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Workshops 


 

Fall 2020 

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Remote Teaching Workshops

Remote Teaching Strategies for Productive Discussion Board Discussions (Asynchronous Workshop) 
Discussion boards are commonly used to facilitate class discussions online. However, many instructors feel they lack the substance of a face-to-face classroom discussion. In this session, we will examine question prompts that encourage deeper discussion, promote higher-order thinking and require students to take on new roles. We will also discuss teaching strategies that help students engage and connect with each other online. This interactive asynchronous workshop will provide opportunities for faculty to brainstorm ways to implement these strategies within their own courses.

Remote Teaching Strategies for Providing Effective Feedback 
Discussion boards are commonly used to facilitate class discussions online. However, many instructors feel they lack the substance of a face-to-face classroom discussion. In this session, we will examine question prompts that encourage deeper discussion, promote higher-order thinking and require students to take on new roles. We will also discuss teaching strategies that help students engage and connect with each other online. This interactive asynchronous workshop will provide opportunities for faculty to brainstorm ways to implement these strategies within their own courses.

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Short Reading Discussion Series

Developing Anti-racist Pedagogies 
This new monthly series examines the intersection of race, identity, teaching, and learning. Each month participants will be provided with a short article, chapter, or excerpt to read. Together through semi-structured and small group discussion, participants will explore concepts proposed in the readings and reflect on ways they may be implemented within their teaching. These materials will address a number of topics such as how social identities impact classroom dynamics, how to practice culturally relevant pedagogies, how to create inclusive classroom environments, and how to promote honest and productive discussion. This series is co-sponsored by the Office of Equality and Diversity.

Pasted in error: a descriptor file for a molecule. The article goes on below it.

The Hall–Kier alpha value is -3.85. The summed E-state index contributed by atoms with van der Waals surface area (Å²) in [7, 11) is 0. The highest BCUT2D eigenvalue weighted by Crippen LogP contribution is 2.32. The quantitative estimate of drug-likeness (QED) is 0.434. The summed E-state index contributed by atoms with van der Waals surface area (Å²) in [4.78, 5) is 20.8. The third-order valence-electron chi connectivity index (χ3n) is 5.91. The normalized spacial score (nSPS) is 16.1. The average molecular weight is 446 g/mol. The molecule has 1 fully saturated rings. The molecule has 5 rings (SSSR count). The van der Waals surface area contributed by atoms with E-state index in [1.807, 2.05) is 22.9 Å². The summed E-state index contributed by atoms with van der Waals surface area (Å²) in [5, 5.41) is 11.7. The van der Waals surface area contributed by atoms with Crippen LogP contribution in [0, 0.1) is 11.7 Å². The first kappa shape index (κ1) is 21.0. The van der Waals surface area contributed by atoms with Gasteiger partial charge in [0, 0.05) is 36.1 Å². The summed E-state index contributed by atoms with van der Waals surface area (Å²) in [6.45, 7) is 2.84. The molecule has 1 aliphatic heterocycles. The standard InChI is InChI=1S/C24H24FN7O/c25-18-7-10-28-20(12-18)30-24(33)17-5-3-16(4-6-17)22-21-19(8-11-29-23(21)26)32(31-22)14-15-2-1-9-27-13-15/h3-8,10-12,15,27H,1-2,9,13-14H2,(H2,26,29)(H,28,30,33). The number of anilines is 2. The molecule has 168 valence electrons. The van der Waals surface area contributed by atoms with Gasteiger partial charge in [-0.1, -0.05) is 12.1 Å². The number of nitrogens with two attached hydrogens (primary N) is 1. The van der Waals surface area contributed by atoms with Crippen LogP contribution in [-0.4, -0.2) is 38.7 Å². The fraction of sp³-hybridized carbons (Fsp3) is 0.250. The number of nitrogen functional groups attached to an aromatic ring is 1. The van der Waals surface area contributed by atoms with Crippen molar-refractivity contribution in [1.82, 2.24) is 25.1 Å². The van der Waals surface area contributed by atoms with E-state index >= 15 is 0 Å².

October
In this first session, we will discuss an excerpt from From Equity Talk to Equity Walk: Expanding Practitioner Knowledge for Racial Justice in Higher Education by Tia Brown McNair, Estela Mara Bensimon, and Lindsey Malcom-Piqueux. This book offers practical guidance on the design and application of campus change strategies for achieving equitable outcomes. The excerpt we will use for our first discussion provides examples of how faculty seeking to increase their own equity-mindedness may begin this process through activities such as examining course data, scrutinizing and adjusting teaching practices, and making adjustments to syllabi. 

  • Tuesday, October 6, 2:30-4:00pm

    OR

  • Wednesday, October 7, 9:00-10:30am

Register: https://drexel.qualtrics.com/jfe/form/SV_dcHwFo69P1C7LsF

November 
In session two, we will discuss the article Faculty Accountability for Culturally Inclusive Pedagogy and Curricula by Stephen John Quaye and Shaun R. Harper. While research points to the value of diversity in college curricula and student experiences, many courses still lack explicit value for multiculturalism. This reading explores opportunities for faculty to make more culturally informed pedagogical choices and how these can benefit students; particularly those from historically marginalized groups.

  • Tuesday, November10, 2:30-4:00pm 

    OR 

  • Wednesday, November 11, 9:00-10:30am

Register: https://drexel.qualtrics.com/jfe/form/SV_dcHwFo69P1C7LsF

December 
In session three, we will discuss the reading Responding to Microaggressions in the Classroom: Taking ACTION by Tasha Souza and the video Microaggressions in the Classroom. These two resources provide perspective on the experiences that many students have in their higher ed careers and how we can respond to microaggressions in the moment. We will also consider what to do if we ourselves are perpetuating microaggressions.  

  • Tuesday, December 8, 2:30-4:00pm

    OR

  • Wednesday, December 9, 9:00-10:30am

Register: https://drexel.qualtrics.com/jfe/form/SV_dcHwFo69P1C7LsF

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Book Groups

Minds Online: Effectively Teaching with Technology by Michelle Miller
In Minds Online, cognitive psychologist Michelle Miller explains how principles of human cognition can inform the effective use of technology in college teaching. She provides specific suggestions and strategies to create what she terms “cognitively optimized” online courses — in effect, online courses designed to fit well with how people actually learn. Join us for this interactive discussion to consider ways these strategies might be applied to your own remote, hybrid or online classroom!

  

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